[thelist] Single and double quotes - forms and mysql

Simon MacDonald simonmacdonald at uk2.net
Tue Sep 24 09:54:07 CDT 2013


Thanks for this example, I've been considering reworking some my code to use PDO - You've convinced me.
Very useful post.



Simon MacDonald
simonmacdonald at uk2.net
07966 906 799

-----Original Message-----
From: thelist-bounces at lists.evolt.org [mailto:thelist-bounces at lists.evolt.org] On Behalf Of Renoir B.
Sent: 24 September 2013 15:27
To: bobm at dottedi.biz; thelist at lists.evolt.org
Subject: Re: [thelist] Single and double quotes - forms and mysql

Hello Bob,

I might sound like a Duty call intervention [6], but I think you might see what I mean by the following sample.

I know what you are doing and what I am saying is that you are using a 10+ y. old technique that is deprecated.

My recommendation is to use PDO and/or PHP's filter functions [1][2], but please, not mysql_real_escape_string as it *IS** deprecated* (look at the notice on top of the page) [0].

Would do much better than using the deprecated mysql_real_escape_string and a concoction of  str_replace.  Also that it ignores UTF-8 characters and you would have to use mb*replace [7].

Some people might want to insert a U+1F4A9 [8] character someday in their comment.

Therefore, as I was recommending (with code samples):

*Use PHP native filters*

    $title = filter_input(INPUT_POST,
$_POST['form']['title'], FILTER_SANITIZE_STRING);

*And/Or using PDO:*

I am not sure if PDO escapes strings already with the quote() [9]  method, but the prepare() [10] method is taking care of it.

    /* Initialize, see http://www.php.net/manual/en/pdo.construct.php [5] */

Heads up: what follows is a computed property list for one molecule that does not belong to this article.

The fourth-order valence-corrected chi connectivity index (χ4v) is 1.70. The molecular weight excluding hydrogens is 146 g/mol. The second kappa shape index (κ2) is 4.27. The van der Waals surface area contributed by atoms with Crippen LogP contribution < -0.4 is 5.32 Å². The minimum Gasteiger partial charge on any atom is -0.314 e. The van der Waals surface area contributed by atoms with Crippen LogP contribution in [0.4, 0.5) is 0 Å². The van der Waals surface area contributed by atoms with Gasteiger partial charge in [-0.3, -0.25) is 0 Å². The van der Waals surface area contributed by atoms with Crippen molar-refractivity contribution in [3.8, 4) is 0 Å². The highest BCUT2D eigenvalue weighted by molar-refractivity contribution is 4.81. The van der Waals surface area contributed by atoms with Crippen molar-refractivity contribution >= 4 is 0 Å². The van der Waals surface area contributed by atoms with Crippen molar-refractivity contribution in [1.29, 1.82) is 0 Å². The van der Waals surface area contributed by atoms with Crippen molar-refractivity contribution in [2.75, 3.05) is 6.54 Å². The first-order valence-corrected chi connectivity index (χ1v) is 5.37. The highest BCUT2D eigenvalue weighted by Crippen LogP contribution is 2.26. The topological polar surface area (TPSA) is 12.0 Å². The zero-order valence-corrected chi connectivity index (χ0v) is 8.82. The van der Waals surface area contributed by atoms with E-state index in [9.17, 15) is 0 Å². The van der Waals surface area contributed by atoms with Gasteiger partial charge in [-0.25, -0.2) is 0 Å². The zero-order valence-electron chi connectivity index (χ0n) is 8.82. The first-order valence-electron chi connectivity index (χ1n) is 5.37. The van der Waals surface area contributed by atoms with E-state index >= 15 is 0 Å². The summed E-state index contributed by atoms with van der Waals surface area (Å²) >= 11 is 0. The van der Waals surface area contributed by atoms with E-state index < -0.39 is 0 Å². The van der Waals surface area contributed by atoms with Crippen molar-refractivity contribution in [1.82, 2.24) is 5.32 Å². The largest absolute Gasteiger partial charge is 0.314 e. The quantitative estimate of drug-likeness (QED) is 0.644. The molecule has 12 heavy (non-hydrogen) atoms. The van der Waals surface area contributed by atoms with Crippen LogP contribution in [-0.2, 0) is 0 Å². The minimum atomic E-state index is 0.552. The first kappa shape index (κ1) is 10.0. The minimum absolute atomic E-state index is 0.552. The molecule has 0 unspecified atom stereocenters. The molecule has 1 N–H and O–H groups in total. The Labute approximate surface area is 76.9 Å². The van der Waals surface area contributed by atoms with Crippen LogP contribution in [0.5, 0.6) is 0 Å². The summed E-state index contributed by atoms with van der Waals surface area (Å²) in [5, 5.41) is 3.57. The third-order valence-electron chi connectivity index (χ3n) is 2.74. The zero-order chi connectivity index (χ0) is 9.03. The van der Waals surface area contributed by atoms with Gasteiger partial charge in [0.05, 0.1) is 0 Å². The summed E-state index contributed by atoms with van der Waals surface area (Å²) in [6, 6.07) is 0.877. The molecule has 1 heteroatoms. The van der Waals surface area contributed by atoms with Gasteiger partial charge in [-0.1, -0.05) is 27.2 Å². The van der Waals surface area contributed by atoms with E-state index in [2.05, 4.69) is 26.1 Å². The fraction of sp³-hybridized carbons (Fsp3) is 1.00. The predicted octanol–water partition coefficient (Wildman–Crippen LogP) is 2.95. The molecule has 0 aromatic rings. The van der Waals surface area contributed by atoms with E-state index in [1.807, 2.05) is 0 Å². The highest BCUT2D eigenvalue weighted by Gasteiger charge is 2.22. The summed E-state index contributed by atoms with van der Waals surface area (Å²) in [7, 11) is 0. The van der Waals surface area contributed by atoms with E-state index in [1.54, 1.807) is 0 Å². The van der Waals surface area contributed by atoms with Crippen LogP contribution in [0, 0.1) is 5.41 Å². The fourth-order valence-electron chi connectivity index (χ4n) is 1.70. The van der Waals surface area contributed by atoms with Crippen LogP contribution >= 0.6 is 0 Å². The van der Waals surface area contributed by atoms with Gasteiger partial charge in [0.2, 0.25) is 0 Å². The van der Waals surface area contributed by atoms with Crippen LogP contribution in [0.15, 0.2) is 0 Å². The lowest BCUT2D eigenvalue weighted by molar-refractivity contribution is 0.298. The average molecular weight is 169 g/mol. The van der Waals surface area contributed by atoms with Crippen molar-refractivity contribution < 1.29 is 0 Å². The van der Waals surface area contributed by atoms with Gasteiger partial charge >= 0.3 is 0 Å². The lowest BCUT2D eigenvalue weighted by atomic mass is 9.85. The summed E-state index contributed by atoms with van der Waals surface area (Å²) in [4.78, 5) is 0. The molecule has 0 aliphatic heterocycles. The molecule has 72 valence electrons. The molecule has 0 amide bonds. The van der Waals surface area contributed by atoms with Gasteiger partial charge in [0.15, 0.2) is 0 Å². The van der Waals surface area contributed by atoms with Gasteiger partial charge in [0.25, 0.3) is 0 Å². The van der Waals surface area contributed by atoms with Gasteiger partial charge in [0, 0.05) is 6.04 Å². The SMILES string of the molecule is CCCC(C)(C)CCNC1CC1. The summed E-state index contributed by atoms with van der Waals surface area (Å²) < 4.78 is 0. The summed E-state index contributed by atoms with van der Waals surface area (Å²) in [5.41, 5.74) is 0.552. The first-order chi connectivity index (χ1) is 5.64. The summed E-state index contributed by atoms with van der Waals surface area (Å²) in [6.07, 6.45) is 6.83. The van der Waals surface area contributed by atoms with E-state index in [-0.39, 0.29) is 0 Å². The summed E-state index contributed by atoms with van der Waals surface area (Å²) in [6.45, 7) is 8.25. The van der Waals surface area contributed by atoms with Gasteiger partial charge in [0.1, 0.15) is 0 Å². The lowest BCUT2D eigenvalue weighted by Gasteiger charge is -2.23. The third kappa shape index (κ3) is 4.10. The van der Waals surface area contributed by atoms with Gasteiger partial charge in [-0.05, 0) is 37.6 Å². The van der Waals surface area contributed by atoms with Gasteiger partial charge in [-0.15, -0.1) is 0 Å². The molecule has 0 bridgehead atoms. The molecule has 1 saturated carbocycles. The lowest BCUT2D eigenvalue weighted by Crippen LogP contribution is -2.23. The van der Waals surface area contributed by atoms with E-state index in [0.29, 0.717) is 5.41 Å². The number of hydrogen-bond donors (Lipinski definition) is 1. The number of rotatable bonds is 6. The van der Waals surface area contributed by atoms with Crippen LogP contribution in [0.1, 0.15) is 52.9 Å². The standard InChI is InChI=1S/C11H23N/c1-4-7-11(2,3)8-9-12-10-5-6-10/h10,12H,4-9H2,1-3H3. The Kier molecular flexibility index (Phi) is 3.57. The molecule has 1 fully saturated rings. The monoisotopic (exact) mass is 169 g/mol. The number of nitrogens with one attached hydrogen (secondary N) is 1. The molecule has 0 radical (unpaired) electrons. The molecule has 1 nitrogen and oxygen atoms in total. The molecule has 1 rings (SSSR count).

$conn = new PDO('mysql:dbname=testdb;host=', $dbuser, $dbpass);

    try {
        $sth = $dbh->prepare('SELECT name, colour, calories FROM fruit WHERE calories < :calories AND colour = :colour');
        // See the third argument, it is a PDO::PARAM_* constant :
        //    - http://php.net/manual/en/pdostatement.bindparam.php  [3]
        //    - http://www.php.net/manual/en/pdo.constants.php  [4]
        $sth->bindParam(':calories', $_POST['calories'], PDO::PARAM_INT);
        $sth->bindParam(':colour', $_POST['colour'], PDO::PARAM_STR, 12);
    } catch(Exception $e) {
        // Ensure that it is not commited by rolling back the query
        // Assuming this block is not in a view, it should grab this throw, from an other try..catch block where this block is called from
        throw $e;

*Field association*
Also, I see that you seem to hardcode field association with the database.

The best is to also use form as an array (e.g. fields withname="register[title]",
name="register[fname]") and have either a mapping to get to/from the database.

Then you could create a mapping of each field and their type (defining the appropriate PDO::PARAM_INT). Then loop from the $_POST['form'] fields array and add data from the mapping.

Finaly, run $sth->bindParam() on each of them.

But I just described what Doctrine2 does in part. :]


Hope this applied sample connected dots for you :)

  [0]: http://php.net/manual/en/function.mysql-real-escape-string.php
  [1]: http://www.php.net/manual/en/filter.filters.php
  [2]: http://www.php.net/manual/en/function.filter-input.php
  [3]: http://php.net/manual/en/pdostatement.bindparam.php
  [4]: http://www.php.net/manual/en/pdo.constants.php
  [5]: http://www.php.net/manual/en/pdo.construct.php
  [6]: http://xkcd.com/386/
  [7]: http://php.net/manual/en/function.mb-ereg-replace.php
  [8]: http://www.fileformat.info/info/unicode/char/1f4a9/index.htm
  [9]: http://php.net/manual/en/pdo.quote.php
  [10]: http://www.php.net/manual/en/pdo.prepare.php


*Renoir Boulanger * |  Frontend & Software developer https://renoirboulanger.com/ <https://renoirboulanger.com/#is>  ✪ @renoirb<https://github.com/renoirb>

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